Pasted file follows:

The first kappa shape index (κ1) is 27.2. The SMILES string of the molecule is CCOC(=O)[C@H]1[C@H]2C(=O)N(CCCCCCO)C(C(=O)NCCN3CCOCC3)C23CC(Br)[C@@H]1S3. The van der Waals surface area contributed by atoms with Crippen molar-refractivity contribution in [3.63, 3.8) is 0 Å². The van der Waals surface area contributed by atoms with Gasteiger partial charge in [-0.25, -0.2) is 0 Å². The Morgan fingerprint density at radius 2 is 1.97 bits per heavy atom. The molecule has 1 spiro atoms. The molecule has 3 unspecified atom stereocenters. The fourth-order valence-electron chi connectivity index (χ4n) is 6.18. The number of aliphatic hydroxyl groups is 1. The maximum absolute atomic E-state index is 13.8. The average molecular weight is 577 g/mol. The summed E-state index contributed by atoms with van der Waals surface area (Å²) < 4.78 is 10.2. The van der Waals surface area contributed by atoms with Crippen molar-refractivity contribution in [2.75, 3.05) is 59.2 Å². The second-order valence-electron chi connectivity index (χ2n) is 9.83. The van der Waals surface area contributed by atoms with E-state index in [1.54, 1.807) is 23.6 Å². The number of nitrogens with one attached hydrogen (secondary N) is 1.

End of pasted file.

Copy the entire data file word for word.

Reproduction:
The first kappa shape index (κ1) is 27.2. The SMILES string of the molecule is CCOC(=O)[C@H]1[C@H]2C(=O)N(CCCCCCO)C(C(=O)NCCN3CCOCC3)C23CC(Br)[C@@H]1S3. The van der Waals surface area contributed by atoms with Crippen molar-refractivity contribution in [3.63, 3.8) is 0 Å². The van der Waals surface area contributed by atoms with Gasteiger partial charge in [-0.25, -0.2) is 0 Å². The Morgan fingerprint density at radius 2 is 1.97 bits per heavy atom. The molecule has 1 spiro atoms. The molecule has 3 unspecified atom stereocenters. The fourth-order valence-electron chi connectivity index (χ4n) is 6.18. The number of aliphatic hydroxyl groups is 1. The maximum absolute atomic E-state index is 13.8. The average molecular weight is 577 g/mol. The summed E-state index contributed by atoms with van der Waals surface area (Å²) < 4.78 is 10.2. The van der Waals surface area contributed by atoms with Crippen molar-refractivity contribution in [2.75, 3.05) is 59.2 Å². The second-order valence-electron chi connectivity index (χ2n) is 9.83. The van der Waals surface area contributed by atoms with E-state index in [1.54, 1.807) is 23.6 Å². The number of nitrogens with one attached hydrogen (secondary N) is 1.